Five days into TIFF16 and I'm exhausted. Its a happy tired for most of us who cover the festival, because we love film and we want others to love film too, which is why we share what we've been up to. We want to communicate the passion that is in the air around the central hub at King and John streets, the cinemas, and the stages that show the films and host the conversations.
Yesterday, I began my morning standing in the rush line on Queen Street, around the corner from the Elgin Theatre (called the Visa Screening Room during TIFF) waiting to see if I could get into the public screening of Lion, starring Dev Patel and Nicole Kidman. I was number 78 in the line but I got in and had a bird's eye view of the screen from my lovely single seat next to a column in the balcony.
After a bite and a glimpse of the winning Jays' game at the Friar and Firkin (where I discovered that I get a discount on food with my TICF membership card--woohoo), I headed up the now-working escalators ( a drama for another time) at the Scotiabank Theatre to stand in line for the press and industry screening of Walter Hill's (re)ASSIGNMENT. I was cautious about this one because its a revenge story about a hitman who wakes up a woman after he is operated by an insane doctor: firstly, Michelle Rodrigues,a non-trans actor plays the lead role of Frank and secondly, I wondered if there would be running jokes about the trans experience. If there are protest that the Frank role wasn't cast by a trans actor, I understand, but I must tell you that Michelle does an excellent job of retaining the mental masculine identity despite the gender switch forced upon him by scientist and self-proclaimed artist, Dr. Rachel Ray, played with clinical dispassion by Sigourney Weaver. Rounding out the main trio of actors is Tony Shaloub, as the psychiatrist who is charged with determining Ray's fitness for parole. The exchanges between Weaver and Shaloub is like a chess match between a computer and a human, with the computer taunting its opponent on its inability to ever be as smart as it.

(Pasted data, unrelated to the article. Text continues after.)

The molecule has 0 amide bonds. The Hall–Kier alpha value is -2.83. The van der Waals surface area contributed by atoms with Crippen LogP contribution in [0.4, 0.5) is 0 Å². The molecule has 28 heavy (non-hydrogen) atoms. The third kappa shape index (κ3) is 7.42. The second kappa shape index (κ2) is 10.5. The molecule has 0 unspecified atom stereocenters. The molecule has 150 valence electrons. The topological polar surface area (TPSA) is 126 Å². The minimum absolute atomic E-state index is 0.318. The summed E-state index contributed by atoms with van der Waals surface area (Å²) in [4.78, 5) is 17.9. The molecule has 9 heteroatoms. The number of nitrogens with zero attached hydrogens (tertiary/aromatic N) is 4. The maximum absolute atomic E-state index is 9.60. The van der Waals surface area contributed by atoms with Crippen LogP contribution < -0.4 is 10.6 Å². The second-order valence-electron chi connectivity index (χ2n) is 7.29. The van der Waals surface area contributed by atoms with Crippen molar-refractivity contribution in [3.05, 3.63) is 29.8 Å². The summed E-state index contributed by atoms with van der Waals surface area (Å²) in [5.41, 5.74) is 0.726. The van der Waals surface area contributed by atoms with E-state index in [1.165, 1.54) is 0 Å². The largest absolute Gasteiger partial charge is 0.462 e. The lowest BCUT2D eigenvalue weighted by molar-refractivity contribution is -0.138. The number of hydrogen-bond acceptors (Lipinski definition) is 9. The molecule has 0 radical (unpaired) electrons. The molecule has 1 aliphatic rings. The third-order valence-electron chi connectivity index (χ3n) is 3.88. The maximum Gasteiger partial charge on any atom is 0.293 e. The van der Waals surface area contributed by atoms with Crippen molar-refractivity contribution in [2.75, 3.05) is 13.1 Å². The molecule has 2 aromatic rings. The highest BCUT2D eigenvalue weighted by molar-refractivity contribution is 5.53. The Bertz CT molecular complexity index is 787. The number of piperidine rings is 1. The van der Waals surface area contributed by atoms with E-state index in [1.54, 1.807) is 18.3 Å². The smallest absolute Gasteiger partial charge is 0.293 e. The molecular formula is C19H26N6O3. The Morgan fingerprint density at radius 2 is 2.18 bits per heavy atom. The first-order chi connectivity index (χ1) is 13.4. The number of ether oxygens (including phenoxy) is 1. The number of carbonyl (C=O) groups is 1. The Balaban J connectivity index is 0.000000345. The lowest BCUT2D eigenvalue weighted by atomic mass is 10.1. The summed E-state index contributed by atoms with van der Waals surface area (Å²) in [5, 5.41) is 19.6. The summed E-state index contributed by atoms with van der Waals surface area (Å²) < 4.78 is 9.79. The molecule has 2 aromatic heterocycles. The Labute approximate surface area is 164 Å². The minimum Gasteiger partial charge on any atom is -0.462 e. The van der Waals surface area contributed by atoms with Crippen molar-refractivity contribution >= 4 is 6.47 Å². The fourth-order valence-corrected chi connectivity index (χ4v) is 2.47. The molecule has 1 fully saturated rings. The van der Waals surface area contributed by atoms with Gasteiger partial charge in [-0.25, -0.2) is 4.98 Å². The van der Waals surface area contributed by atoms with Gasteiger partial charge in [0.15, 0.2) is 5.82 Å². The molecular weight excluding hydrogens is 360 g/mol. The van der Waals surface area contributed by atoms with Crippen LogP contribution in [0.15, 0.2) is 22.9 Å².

A quick streetcar ride and back to the Elgin Theatre for the North American première of Julieta, directed by Pedro Almodovar. Its such a pleasure to watch a film by a sure-handed director. Adapted from three short stories by award-winning writer, Alice Munro, Julieta is a mother-daughter tale that deals with the theme of loss and guilt. The film is presented in flashbacks and forwards with the role of young Julieta being played by newcomer, Adriana Ugarte and middle-aged Julieta by Emma Suarez. In the small but pivotal role of housekeeper for Julieta and her husband Xion, is Almadovor regular, Rossey De Palma. De Palma and Ugarte were both present for the intro and Q & A session, and what delight they both were. They love Toronto and intend to buy Alice Munro books in Canada.
I loved this film, the acting, the locations (from coastal waters to urban Madrid), and the miser-en-scene, so vital in an Almodovar film. I think someone needs to market " Almodovar red". Other palettes in the film include the joyful and sorrowful blue and restrained white. In form and to a certain extent content, this film reminded me most of All About My Mother. Julieta is a fine film worthy of multiple viewings: you're guaranteed to see something new every time.
Photo Credit: All stills courtesy of TIFF